Z Blog – How did we ever survive? | VailDaily.com
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Z Blog – How did we ever survive?

Photos.comThis child still has years and years of riding in a car seat to look forward to.
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Children are riding in car seats well into their early teens.

They’re wearing helmets not only when they skateboard at actual concrete-and-steel skateparks, but also when they play skateboarding games on their X-boxes. Littler kids, I’m told, are wearing toddler armor when they play with blocks.

A four-year old with the letters of the alphabet branded on his forehead will look funny when he shows up for pre-school, five-and-a-half years after he was put on the waiting list.



Pregnant women aren’t supposed to eat sushi, pork rinds, alligator chops, camel fingers or gefilte fish. Or they’re only supposed to eat sushi, pork rinds, alligator chops, camel fingers and gelfilte fish. Pregnant women aren’t supposed to lift objects that weigh more than 30 pounds even though doing so can give the growing baby a fondness for hard work.

Oh how did today’s adults ever survive childhood? Even living through the perilous 1970s was a miracle. That’s when I was a toddler and car-seats were a sure sign of parental paranoia.



Even into the 1980s, bike helmets were not even something we decided not to wear when we rode to the schoolyard to play tackle football ” also without helmets, or pads, or supervision, or coolers full of water. And this was in the brutal heat of South Florida.

Sure, we probably got dehydrated every Saturday, but there was Gatorade somewhere nearby.

We were a little bit reckless, riding our BMX bikes down the street in rain, doing the occasional wheelie that more than occasionally ended in a disaster of bent spokes and skinned forearms.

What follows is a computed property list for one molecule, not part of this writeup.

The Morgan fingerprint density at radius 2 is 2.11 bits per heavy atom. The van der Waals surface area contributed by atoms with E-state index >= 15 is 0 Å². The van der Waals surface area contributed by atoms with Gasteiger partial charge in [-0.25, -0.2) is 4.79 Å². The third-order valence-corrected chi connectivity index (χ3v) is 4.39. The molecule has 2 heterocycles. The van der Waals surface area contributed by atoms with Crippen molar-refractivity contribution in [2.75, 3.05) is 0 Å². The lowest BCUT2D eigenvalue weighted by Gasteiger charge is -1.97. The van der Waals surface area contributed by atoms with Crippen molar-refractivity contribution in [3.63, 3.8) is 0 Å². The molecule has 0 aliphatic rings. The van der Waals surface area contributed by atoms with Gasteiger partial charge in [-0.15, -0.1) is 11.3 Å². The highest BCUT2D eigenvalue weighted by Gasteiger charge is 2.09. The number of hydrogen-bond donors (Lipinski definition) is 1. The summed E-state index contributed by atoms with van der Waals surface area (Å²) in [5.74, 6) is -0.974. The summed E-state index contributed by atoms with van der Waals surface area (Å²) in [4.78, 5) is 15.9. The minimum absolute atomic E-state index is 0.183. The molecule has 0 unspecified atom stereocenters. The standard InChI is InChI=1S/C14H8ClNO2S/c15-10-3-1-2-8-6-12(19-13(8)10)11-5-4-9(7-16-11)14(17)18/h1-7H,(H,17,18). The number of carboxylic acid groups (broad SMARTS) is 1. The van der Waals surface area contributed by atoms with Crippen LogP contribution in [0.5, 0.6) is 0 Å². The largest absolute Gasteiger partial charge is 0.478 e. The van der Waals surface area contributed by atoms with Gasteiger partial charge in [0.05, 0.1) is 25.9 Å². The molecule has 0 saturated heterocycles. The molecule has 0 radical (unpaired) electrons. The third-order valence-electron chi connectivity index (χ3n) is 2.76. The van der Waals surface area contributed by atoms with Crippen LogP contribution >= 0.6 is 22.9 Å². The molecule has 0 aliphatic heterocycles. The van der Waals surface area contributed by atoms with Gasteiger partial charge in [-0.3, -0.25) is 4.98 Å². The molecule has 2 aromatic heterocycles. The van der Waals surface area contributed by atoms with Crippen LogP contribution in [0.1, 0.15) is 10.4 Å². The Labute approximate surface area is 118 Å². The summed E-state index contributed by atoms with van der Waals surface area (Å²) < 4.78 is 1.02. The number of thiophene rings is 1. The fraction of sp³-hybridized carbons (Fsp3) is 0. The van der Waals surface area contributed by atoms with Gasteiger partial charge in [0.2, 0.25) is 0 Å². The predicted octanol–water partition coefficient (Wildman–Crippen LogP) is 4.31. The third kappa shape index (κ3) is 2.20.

We had the bruises, wounds and abrasions to show for it. We probably should have taken a few precautionary measures. We were a bit brazen way back in the unenlightened 1980s, but when did safety turn from a rational practice into borderline fetish?

Seems it’s a type of arrogance to think you’re so special that the world is trying to seriously injure you every step you take or mile you drive or grizzly bear you taunt or canyon you jump on a flaming motorcycle.

Who knows, maybe with a child of my own ” I’m expecting one this month ” I’ll become a safety nut, too. I envision toddler gates not only at the top and bottom of the stairs, but on each step ” along with safety nets along the railing.

I’ll tear up the wood floor and install pillows. I’ll put locks with keypads on every toilet bowl lid. Perhaps the child should live inside an insulated rubber ball ” maybe the whole family should. Maybe we all should.

But even inside a rubber ball, we humans ” us modernists of the West ” would think of something to be afraid of. We’d start wearing helmets inside the rubber ball, just in case we accidentally bounced down the stairs a little too hard.

Vail, Colorado


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